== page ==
My baby refused to breastfeed at four months old. Was he trying to wean?
I love breastfeeding my baby. Now that we have been doing this dance for over ten months, I can look back on our steps and see the areas where we lost our footing. Where we had become off-beat. How I was steadfast and determined, I simply didn't see any other choice and so I dug my heels in, turned up the music, and kept dancing, even if I didn't know what the dance was supposed to look like.
There have been moments where I was exhausted, confused, raggedly looking into the eyes of my friends and desperately pleading for a moment of sanity thinking - "Am I doing this right? Is this really how it is supposed to go?" Not knowing that when it comes to breastfeeding - and babies in general - there really isn't a "supposed to" about it.
When Desmond was four months old he woke up. That is, he realized he could see the world and couldn't tear his eyes away from it for one moment, not one. He only wanted to be held high enough to see over our shoulders, or facing away so that he could look look look at everything.
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This was more than just a baby bobbing his head into the breast. More than just a baby pushing and pinching the breast. Those actions are signs of hunger often misinterpreted.
This was a baby, my baby, full on refusing to take the breast and suck or feed. This was a nursing strike. At a very young age.
I didn't know at the time but we were going through was something many women go through. At my LLL meeting, mothers saw him squawk in hunger, mothers saw him angry and refusing to be turned into the breast, angry at the suggestion that... maybe he'd like to eat? They offered their sympathy, they offered to help any way they could. Their eyes told me - "It's going to get better." As I packed up a finally full, finally sleeping baby to drive home in wintery darkness, Leaders would put a hand on my shoulder and thank me for being determined, for coming to the meetings. "Keep coming," they'd say.
Obviously I was petrified to leave my house to go anywhere else. How could I go to the grocery store? How could I go to the bank or the mall? My baby would become hungry, but what it took to feed him was at least a 15 minute ordeal that involved a lot of crying, a lot of that very screamy baby screaming that we call Code Red around here. And I was unable to juggle the two of us in any discreet kind of way. I couldn't very well plop myself down in the pickle aisle with my breast out and struggle with my screaming baby for 15 minutes. I wish that I could have, but people today wouldn't understand. Because What would people say? They would say breastfeeding is only okay if it is discreet. Right? We tell mothers No!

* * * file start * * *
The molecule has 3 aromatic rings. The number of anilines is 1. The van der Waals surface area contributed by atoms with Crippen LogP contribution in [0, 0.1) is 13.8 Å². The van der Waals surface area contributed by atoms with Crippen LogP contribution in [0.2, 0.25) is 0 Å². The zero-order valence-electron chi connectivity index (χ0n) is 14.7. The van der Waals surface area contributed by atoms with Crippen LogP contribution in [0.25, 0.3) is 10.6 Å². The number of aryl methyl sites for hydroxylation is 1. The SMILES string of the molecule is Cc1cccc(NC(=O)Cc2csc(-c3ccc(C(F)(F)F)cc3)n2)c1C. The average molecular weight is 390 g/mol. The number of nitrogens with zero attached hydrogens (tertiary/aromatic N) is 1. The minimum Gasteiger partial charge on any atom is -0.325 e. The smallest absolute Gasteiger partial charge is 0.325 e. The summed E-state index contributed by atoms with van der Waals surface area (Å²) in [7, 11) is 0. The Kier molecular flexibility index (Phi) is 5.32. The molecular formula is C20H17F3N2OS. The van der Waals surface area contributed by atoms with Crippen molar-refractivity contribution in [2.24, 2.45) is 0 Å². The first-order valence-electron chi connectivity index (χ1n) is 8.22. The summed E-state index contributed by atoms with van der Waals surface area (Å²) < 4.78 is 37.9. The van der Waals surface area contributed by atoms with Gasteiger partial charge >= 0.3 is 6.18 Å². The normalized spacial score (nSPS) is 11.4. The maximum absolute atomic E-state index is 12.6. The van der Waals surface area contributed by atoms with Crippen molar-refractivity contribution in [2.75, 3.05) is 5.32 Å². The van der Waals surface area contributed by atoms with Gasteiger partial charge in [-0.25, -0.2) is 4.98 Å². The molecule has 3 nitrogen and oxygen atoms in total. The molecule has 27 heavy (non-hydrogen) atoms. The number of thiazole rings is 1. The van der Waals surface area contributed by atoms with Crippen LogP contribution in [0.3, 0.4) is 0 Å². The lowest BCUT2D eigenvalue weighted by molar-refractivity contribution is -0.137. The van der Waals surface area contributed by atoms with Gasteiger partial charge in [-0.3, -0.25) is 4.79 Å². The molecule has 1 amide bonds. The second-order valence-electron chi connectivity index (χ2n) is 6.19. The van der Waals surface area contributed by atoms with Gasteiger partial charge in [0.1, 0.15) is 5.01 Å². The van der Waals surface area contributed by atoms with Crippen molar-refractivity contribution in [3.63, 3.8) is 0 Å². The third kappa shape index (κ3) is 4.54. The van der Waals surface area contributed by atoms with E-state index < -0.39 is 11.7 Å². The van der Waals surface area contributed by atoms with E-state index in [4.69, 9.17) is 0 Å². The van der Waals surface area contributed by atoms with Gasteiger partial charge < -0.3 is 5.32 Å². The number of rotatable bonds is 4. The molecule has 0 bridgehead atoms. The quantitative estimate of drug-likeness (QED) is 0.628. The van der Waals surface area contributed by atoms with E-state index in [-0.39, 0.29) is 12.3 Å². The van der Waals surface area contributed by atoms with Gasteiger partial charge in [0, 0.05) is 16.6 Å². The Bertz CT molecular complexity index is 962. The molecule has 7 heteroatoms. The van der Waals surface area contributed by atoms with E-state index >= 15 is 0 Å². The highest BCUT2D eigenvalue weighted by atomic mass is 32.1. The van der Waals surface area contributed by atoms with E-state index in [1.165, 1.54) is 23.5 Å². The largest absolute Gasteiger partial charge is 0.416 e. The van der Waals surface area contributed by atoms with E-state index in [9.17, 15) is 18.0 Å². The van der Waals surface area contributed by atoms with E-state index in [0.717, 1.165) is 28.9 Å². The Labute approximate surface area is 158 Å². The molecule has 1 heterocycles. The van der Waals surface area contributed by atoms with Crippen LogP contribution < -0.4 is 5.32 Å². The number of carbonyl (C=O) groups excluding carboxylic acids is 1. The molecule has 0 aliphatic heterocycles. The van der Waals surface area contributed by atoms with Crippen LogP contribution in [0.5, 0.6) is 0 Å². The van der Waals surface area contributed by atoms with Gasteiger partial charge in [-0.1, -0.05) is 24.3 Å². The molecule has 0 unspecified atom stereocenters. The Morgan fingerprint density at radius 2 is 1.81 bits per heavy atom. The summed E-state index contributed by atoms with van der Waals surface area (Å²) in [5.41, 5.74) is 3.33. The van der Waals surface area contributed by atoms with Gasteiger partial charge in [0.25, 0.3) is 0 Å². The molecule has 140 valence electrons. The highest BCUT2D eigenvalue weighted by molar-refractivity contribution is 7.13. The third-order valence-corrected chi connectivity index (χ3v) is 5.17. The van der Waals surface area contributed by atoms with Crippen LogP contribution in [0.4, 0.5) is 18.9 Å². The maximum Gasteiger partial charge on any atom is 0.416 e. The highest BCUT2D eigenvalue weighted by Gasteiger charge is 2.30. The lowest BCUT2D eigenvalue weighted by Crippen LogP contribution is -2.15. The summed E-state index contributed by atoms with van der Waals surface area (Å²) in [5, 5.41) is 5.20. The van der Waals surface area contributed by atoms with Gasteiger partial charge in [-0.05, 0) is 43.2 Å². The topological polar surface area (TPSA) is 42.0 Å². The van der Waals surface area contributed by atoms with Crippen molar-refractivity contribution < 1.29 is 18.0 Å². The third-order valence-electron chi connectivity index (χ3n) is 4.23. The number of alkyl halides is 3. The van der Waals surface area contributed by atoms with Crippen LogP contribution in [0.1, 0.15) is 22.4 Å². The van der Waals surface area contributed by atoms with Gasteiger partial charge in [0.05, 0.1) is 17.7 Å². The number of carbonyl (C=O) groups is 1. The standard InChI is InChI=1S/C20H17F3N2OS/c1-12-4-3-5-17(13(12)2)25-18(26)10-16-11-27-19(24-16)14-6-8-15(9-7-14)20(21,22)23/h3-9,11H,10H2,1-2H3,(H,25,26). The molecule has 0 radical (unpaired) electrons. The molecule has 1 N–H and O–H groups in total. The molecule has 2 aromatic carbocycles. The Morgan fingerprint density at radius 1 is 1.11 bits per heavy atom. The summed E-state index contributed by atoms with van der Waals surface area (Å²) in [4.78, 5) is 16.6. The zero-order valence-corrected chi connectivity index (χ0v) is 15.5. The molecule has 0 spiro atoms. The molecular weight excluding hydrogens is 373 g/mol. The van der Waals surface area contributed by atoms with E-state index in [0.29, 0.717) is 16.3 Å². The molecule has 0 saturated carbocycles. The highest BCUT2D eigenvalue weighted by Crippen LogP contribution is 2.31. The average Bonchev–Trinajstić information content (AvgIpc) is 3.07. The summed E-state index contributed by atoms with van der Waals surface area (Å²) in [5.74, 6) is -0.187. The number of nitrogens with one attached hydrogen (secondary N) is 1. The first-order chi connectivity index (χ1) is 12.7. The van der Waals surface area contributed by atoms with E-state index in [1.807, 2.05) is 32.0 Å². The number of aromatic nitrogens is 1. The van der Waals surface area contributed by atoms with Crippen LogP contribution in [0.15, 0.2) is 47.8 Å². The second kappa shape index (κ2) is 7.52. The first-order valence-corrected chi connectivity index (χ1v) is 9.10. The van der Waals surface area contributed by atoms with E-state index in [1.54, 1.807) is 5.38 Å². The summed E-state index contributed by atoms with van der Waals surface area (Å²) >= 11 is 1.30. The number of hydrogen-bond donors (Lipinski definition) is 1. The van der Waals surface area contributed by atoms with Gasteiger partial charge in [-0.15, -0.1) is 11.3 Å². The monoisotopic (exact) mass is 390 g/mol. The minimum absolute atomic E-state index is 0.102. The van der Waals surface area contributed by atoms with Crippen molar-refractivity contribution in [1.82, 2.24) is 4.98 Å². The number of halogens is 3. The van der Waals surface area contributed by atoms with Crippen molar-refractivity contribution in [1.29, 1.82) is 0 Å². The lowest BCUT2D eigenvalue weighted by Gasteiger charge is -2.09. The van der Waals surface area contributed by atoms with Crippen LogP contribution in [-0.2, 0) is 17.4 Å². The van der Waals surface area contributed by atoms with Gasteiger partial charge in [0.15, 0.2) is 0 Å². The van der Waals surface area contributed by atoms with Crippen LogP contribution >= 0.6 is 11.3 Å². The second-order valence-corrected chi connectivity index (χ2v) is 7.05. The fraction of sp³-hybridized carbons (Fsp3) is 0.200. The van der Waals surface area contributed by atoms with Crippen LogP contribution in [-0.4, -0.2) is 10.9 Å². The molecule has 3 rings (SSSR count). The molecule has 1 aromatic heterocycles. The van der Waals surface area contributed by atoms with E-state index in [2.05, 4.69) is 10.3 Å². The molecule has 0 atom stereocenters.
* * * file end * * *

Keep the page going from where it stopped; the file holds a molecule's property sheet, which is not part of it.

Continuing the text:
Not if a she needs to sit down on the ground and pull down her v-neck and leave it that way and THEN somehow finagle the L O U D E S T infant into quietness just so that she can get some fucking groceries, god dammit. No, not the mothers who really need it, not the mothers who are struggling. They can't be discreet so they are NOT OKAY IN PUBLIC.
There were only two things that I knew for sure in those days:
- A four month old baby is not trying to wean. A four month old baby has no concept of those things.
- A baby can't be distracted if it is already sleeping.
We had cracked the secret code. And so all day I would feed him after he fell asleep. If he would fuss during a nap, I would lay beside him and let him eat. I would feed him again as he woke up. He started eating more over the course of the night to make up for the days. I didn't mind. Babies need to eat, and I wanted to feed him. I would breastfeed him anyway that we could make it work.
Every day it became easier until at one point - it stopped. He started making the connection and the dance became so much smoother, we were more than comfortable taking time-outs from the world to nurse. And then it was just gone. I can still remember the first day that he was happy and excited to breastfeed every. time. And I'm so grateful that I powered through that rough patch, that nursing strike, to emerge on the other side.
Now? Six months later I am even happier. This dance couldn't be any easier.